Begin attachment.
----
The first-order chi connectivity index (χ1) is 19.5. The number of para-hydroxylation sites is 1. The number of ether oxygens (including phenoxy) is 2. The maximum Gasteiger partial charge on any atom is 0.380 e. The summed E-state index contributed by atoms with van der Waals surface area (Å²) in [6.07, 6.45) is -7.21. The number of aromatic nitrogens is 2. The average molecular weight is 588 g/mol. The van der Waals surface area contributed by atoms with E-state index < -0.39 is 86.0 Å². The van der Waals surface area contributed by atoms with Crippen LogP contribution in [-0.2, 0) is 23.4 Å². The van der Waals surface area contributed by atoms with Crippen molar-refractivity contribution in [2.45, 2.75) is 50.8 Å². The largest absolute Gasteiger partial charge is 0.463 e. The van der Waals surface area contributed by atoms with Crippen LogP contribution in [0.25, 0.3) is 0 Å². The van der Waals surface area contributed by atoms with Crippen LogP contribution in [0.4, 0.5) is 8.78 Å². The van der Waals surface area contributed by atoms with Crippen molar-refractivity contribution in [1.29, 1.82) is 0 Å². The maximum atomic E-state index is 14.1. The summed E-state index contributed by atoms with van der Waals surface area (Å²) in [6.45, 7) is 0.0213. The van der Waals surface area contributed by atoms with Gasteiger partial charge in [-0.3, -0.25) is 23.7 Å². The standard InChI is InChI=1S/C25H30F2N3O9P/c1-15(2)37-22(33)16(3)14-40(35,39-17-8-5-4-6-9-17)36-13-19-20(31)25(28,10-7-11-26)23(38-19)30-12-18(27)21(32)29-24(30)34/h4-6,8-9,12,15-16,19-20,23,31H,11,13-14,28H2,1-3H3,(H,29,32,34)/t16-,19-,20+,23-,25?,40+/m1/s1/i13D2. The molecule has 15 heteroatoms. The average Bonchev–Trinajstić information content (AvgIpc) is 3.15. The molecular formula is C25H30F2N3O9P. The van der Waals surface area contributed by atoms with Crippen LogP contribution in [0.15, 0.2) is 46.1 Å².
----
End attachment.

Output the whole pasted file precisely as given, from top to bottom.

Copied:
The first-order chi connectivity index (χ1) is 19.5. The number of para-hydroxylation sites is 1. The number of ether oxygens (including phenoxy) is 2. The maximum Gasteiger partial charge on any atom is 0.380 e. The summed E-state index contributed by atoms with van der Waals surface area (Å²) in [6.07, 6.45) is -7.21. The number of aromatic nitrogens is 2. The average molecular weight is 588 g/mol. The van der Waals surface area contributed by atoms with E-state index < -0.39 is 86.0 Å². The van der Waals surface area contributed by atoms with Crippen LogP contribution in [-0.2, 0) is 23.4 Å². The van der Waals surface area contributed by atoms with Crippen molar-refractivity contribution in [2.45, 2.75) is 50.8 Å². The largest absolute Gasteiger partial charge is 0.463 e. The van der Waals surface area contributed by atoms with Crippen LogP contribution in [0.25, 0.3) is 0 Å². The van der Waals surface area contributed by atoms with Crippen LogP contribution in [0.4, 0.5) is 8.78 Å². The van der Waals surface area contributed by atoms with Crippen molar-refractivity contribution in [1.29, 1.82) is 0 Å². The maximum atomic E-state index is 14.1. The summed E-state index contributed by atoms with van der Waals surface area (Å²) in [6.45, 7) is 0.0213. The van der Waals surface area contributed by atoms with Gasteiger partial charge in [-0.3, -0.25) is 23.7 Å². The standard InChI is InChI=1S/C25H30F2N3O9P/c1-15(2)37-22(33)16(3)14-40(35,39-17-8-5-4-6-9-17)36-13-19-20(31)25(28,10-7-11-26)23(38-19)30-12-18(27)21(32)29-24(30)34/h4-6,8-9,12,15-16,19-20,23,31H,11,13-14,28H2,1-3H3,(H,29,32,34)/t16-,19-,20+,23-,25?,40+/m1/s1/i13D2. The molecule has 15 heteroatoms. The average Bonchev–Trinajstić information content (AvgIpc) is 3.15. The molecular formula is C25H30F2N3O9P. The van der Waals surface area contributed by atoms with Crippen LogP contribution in [0.15, 0.2) is 46.1 Å².